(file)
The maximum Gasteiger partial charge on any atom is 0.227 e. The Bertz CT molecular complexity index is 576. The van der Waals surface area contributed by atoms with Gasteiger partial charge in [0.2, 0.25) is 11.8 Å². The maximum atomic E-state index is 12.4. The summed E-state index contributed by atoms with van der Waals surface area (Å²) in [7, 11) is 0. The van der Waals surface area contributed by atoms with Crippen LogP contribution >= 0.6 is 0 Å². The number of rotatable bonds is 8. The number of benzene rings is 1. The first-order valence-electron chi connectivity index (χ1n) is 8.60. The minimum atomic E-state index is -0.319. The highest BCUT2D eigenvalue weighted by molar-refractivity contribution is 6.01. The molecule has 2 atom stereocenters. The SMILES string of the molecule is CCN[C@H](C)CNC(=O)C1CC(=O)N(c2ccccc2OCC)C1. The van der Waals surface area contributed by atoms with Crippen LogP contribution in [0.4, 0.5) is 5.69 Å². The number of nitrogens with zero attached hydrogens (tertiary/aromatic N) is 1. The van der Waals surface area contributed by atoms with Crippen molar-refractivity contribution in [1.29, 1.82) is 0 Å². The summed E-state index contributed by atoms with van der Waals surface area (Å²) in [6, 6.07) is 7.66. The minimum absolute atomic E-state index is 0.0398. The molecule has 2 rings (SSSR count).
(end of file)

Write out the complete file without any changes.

The maximum Gasteiger partial charge on any atom is 0.227 e. The Bertz CT molecular complexity index is 576. The van der Waals surface area contributed by atoms with Gasteiger partial charge in [0.2, 0.25) is 11.8 Å². The maximum atomic E-state index is 12.4. The summed E-state index contributed by atoms with van der Waals surface area (Å²) in [7, 11) is 0. The van der Waals surface area contributed by atoms with Crippen LogP contribution >= 0.6 is 0 Å². The number of rotatable bonds is 8. The number of benzene rings is 1. The first-order valence-electron chi connectivity index (χ1n) is 8.60. The minimum atomic E-state index is -0.319. The highest BCUT2D eigenvalue weighted by molar-refractivity contribution is 6.01. The molecule has 2 atom stereocenters. The SMILES string of the molecule is CCN[C@H](C)CNC(=O)C1CC(=O)N(c2ccccc2OCC)C1. The van der Waals surface area contributed by atoms with Crippen LogP contribution in [0.4, 0.5) is 5.69 Å². The number of nitrogens with zero attached hydrogens (tertiary/aromatic N) is 1. The van der Waals surface area contributed by atoms with Crippen molar-refractivity contribution in [1.29, 1.82) is 0 Å². The summed E-state index contributed by atoms with van der Waals surface area (Å²) in [6, 6.07) is 7.66. The minimum absolute atomic E-state index is 0.0398. The molecule has 2 rings (SSSR count).